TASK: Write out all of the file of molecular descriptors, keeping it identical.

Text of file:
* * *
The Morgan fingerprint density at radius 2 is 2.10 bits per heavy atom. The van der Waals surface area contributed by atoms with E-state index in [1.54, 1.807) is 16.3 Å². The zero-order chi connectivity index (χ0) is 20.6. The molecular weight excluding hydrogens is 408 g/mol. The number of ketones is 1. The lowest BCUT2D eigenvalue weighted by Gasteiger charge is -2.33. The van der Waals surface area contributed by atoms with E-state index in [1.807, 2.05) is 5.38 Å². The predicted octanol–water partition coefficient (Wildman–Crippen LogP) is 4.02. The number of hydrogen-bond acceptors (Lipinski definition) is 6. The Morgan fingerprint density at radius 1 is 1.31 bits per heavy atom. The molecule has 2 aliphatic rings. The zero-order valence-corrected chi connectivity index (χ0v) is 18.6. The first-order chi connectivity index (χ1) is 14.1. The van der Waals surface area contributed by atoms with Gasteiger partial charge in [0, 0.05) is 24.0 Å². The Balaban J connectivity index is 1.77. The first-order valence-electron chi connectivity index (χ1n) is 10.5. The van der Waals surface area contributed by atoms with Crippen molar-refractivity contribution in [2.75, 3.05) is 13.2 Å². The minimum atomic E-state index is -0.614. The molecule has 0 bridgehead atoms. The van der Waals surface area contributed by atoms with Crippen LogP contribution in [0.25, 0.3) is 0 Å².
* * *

The Morgan fingerprint density at radius 2 is 2.10 bits per heavy atom. The van der Waals surface area contributed by atoms with E-state index in [1.54, 1.807) is 16.3 Å². The zero-order chi connectivity index (χ0) is 20.6. The molecular weight excluding hydrogens is 408 g/mol. The number of ketones is 1. The lowest BCUT2D eigenvalue weighted by Gasteiger charge is -2.33. The van der Waals surface area contributed by atoms with E-state index in [1.807, 2.05) is 5.38 Å². The predicted octanol–water partition coefficient (Wildman–Crippen LogP) is 4.02. The number of hydrogen-bond acceptors (Lipinski definition) is 6. The Morgan fingerprint density at radius 1 is 1.31 bits per heavy atom. The molecule has 2 aliphatic rings. The zero-order valence-corrected chi connectivity index (χ0v) is 18.6. The first-order chi connectivity index (χ1) is 14.1. The van der Waals surface area contributed by atoms with Gasteiger partial charge in [0, 0.05) is 24.0 Å². The Balaban J connectivity index is 1.77. The first-order valence-electron chi connectivity index (χ1n) is 10.5. The van der Waals surface area contributed by atoms with Crippen molar-refractivity contribution in [2.75, 3.05) is 13.2 Å². The minimum atomic E-state index is -0.614. The molecule has 0 bridgehead atoms. The van der Waals surface area contributed by atoms with Crippen LogP contribution in [0.25, 0.3) is 0 Å².